Today’s Warrior Mom guest post comes from Jen Bullett, who lives in Chicago.
By Jen Bullett
Hours, days or weeks after a major earthquake hits, the world braces itself for the impending lesser shock known as the aftershock. The tragic nature of the earthquake is drawn out. We wait to see if the aftershock is truly destructive or more of an inconvenience.
If you have experienced any number of challenges with trying to get pregnant, being pregnant, dealing with loss or postpartum issues, you probably know a thing or two about aftershocks. They come in so many different forms and appear at the most unlikely of times.
Like when you are filling out a form at a new doctor’s office and it asks you how many pregnancies you’ve had, followed by how many of those pregnancies resulted in live births. Then there’s the one that asks whether or not you’ve been hospitalized or had procedures. I don’t know whether a D & C is considered a noteworthy procedure. I put it down, just in case, and then cringe a little while a doctor glosses over it. “I see you had a D & C after a miscarriage.” Aftershock.
And then there are the times when marketers, having purchased your name from one of the many pregnancy apps, decide to send you formula in celebration of your soon-to-be-delivered baby. I guess their database didn’t inform them that there was no baby. I remember having to log into the pregnancy tracking site, and choose the setting that noted that my pregnancy was not successful. It was the only way I could stop receiving notices saying my baby was the size of a grape or a nectarine. Aftershock.
If you’ve experienced loss or complications with pregnancies, you may also be hyperaware of other people’s situations. Your heart aches when a friend, colleague or acquaintance has a loss, or complication, or postpartum struggle. When this happens, I remember exactly how I felt in those moments in my own life. I would give anything for this person not to have to feel this pain or sadness. Aftershock.
Finally, there is the question, “Did you just love your maternity leave?” When someone asks that, the blood drains from my head to my toes. If by “love” you mean I felt like Sisyphus most days and I often felt so anxious I wanted to claw my way out of my own body, then yes. I love my son. He is literally the sweetest little boy ever and he makes me smile pretty much every second I am around him. It was all worth it and yet, I will never forget my lonely and scary maternity leave. Aftershock.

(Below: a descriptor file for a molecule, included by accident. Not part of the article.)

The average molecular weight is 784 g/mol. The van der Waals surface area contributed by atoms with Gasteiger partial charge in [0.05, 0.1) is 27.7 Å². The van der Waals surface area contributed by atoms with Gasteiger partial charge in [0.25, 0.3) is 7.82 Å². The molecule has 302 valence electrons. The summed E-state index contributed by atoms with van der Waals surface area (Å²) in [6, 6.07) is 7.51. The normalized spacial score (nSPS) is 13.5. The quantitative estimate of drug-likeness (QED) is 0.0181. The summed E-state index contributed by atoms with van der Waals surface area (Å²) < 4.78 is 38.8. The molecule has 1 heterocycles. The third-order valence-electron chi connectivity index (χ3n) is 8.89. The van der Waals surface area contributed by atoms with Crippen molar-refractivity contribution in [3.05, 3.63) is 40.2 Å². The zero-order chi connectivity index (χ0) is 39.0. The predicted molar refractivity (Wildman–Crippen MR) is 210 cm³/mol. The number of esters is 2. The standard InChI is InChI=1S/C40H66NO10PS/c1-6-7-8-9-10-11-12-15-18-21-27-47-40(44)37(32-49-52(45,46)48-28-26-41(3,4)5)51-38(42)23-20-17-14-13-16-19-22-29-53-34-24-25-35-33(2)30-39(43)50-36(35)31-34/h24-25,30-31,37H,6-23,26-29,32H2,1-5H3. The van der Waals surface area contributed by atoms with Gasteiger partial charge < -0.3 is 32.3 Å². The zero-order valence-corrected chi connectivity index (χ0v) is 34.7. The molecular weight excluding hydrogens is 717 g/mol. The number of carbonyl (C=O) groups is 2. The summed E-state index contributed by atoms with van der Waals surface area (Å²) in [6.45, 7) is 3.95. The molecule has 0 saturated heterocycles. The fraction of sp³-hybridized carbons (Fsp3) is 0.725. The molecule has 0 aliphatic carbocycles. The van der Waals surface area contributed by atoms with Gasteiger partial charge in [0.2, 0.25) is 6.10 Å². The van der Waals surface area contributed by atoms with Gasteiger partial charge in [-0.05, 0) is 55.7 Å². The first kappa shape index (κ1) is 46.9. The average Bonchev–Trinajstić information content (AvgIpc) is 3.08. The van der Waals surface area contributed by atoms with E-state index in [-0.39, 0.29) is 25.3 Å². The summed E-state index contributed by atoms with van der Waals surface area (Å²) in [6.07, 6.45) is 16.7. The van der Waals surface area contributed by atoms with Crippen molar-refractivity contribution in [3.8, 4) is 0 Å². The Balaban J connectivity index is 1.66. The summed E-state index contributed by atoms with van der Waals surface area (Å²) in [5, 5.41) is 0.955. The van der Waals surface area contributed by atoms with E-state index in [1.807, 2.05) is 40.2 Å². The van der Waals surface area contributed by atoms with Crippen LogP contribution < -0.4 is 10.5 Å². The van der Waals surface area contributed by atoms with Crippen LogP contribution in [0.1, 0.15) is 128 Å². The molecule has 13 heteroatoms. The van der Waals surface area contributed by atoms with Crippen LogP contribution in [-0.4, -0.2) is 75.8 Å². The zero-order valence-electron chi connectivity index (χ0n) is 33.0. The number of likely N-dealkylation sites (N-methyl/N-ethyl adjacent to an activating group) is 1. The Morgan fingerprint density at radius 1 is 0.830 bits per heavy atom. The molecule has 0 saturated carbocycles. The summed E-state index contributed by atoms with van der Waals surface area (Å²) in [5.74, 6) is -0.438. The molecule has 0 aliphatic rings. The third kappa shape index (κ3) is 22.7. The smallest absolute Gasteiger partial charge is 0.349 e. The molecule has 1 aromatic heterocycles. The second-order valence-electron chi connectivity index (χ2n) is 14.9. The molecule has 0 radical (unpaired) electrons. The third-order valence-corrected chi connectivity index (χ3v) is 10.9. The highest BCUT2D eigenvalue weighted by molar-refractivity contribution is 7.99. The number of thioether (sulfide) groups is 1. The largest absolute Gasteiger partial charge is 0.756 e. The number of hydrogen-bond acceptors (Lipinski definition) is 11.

Over a year after the birth of my son, with the accumulation of aftershocks, combined with the normal stresses of life, I got hit with a real whammy. Turns out my postpartum anxiety decided it needed a sequel. In May, I found myself in the familiar spot of feeling panicked, struggling with insomnia, battling a racing mind, and coping with a constant physical buzzing through my body. How did I get back here? Only months earlier, I had cavalierly transitioned off medications. I was cured. But bad habits creep in when you are living your life. I forgot to take care of myself. I forgot to take time to be healthy. I tried to be tough through every aftershock and I never asked for help.
The thing about most aftershocks is that they aren’t as strong as the first shock. Yet it’s a double edged sword — you’ve already pulled yourself out of it once, so you know how to do it, but you also know how bad things can be. When you know what hell feels like, you are petrified of finding yourself back there. You will do anything to prevent that. You might be like me and begin a quest to find a quick fix.
But there isn’t a quick fix. The only path is to start again from the beginning. You make goals. You celebrate small accomplishments. You give yourself a break. You ask for help. You put yourself first. You climb up. You rebuild. You construct an even stronger foundation and reinforce supporting structures so you’ll be ready for the next aftershock.
Aftershocks are going to happen. This is a reality of life. Nobody means for them to happen. If you do find yourself in the middle of an aftershock, I hope that you have the good fortune, as I did, of being surrounded by a spouse or partner, family, colleagues, bosses and experts who are compassionate and supportive. And don’t forget: There is an end. As noted by Winston Churchill, “If you are going through hell, keep going.”
This is beautifully and accurately written. I had a full term loss in 2011 then postpartum anxiety after the birth of my third child in 2016. Aftershocks are the perfect way to explain those little moments that catch you off guard sometimes.